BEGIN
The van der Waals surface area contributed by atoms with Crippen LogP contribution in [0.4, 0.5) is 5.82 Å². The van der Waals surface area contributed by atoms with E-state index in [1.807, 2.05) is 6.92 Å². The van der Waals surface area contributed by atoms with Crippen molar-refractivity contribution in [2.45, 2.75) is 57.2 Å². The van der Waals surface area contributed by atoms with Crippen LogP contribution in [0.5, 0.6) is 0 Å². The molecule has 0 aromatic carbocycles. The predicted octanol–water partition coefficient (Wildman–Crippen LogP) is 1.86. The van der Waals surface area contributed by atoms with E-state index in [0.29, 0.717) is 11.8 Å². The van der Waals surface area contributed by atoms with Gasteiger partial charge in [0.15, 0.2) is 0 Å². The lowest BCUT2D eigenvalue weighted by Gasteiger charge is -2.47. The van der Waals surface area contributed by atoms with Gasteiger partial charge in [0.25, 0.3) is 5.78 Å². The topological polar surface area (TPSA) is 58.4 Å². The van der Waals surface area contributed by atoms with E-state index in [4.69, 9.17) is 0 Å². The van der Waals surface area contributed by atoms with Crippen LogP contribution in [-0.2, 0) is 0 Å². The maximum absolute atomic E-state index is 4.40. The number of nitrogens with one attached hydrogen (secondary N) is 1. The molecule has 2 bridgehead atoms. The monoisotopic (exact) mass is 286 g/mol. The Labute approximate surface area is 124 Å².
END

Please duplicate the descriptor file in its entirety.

The van der Waals surface area contributed by atoms with Crippen LogP contribution in [0.4, 0.5) is 5.82 Å². The van der Waals surface area contributed by atoms with E-state index in [1.807, 2.05) is 6.92 Å². The van der Waals surface area contributed by atoms with Crippen molar-refractivity contribution in [2.45, 2.75) is 57.2 Å². The van der Waals surface area contributed by atoms with Crippen LogP contribution in [0.5, 0.6) is 0 Å². The molecule has 0 aromatic carbocycles. The predicted octanol–water partition coefficient (Wildman–Crippen LogP) is 1.86. The van der Waals surface area contributed by atoms with E-state index in [0.29, 0.717) is 11.8 Å². The van der Waals surface area contributed by atoms with Gasteiger partial charge in [0.15, 0.2) is 0 Å². The lowest BCUT2D eigenvalue weighted by Gasteiger charge is -2.47. The van der Waals surface area contributed by atoms with Gasteiger partial charge in [0.25, 0.3) is 5.78 Å². The topological polar surface area (TPSA) is 58.4 Å². The van der Waals surface area contributed by atoms with E-state index in [4.69, 9.17) is 0 Å². The van der Waals surface area contributed by atoms with Crippen LogP contribution in [-0.2, 0) is 0 Å². The maximum absolute atomic E-state index is 4.40. The number of nitrogens with one attached hydrogen (secondary N) is 1. The molecule has 2 bridgehead atoms. The monoisotopic (exact) mass is 286 g/mol. The Labute approximate surface area is 124 Å².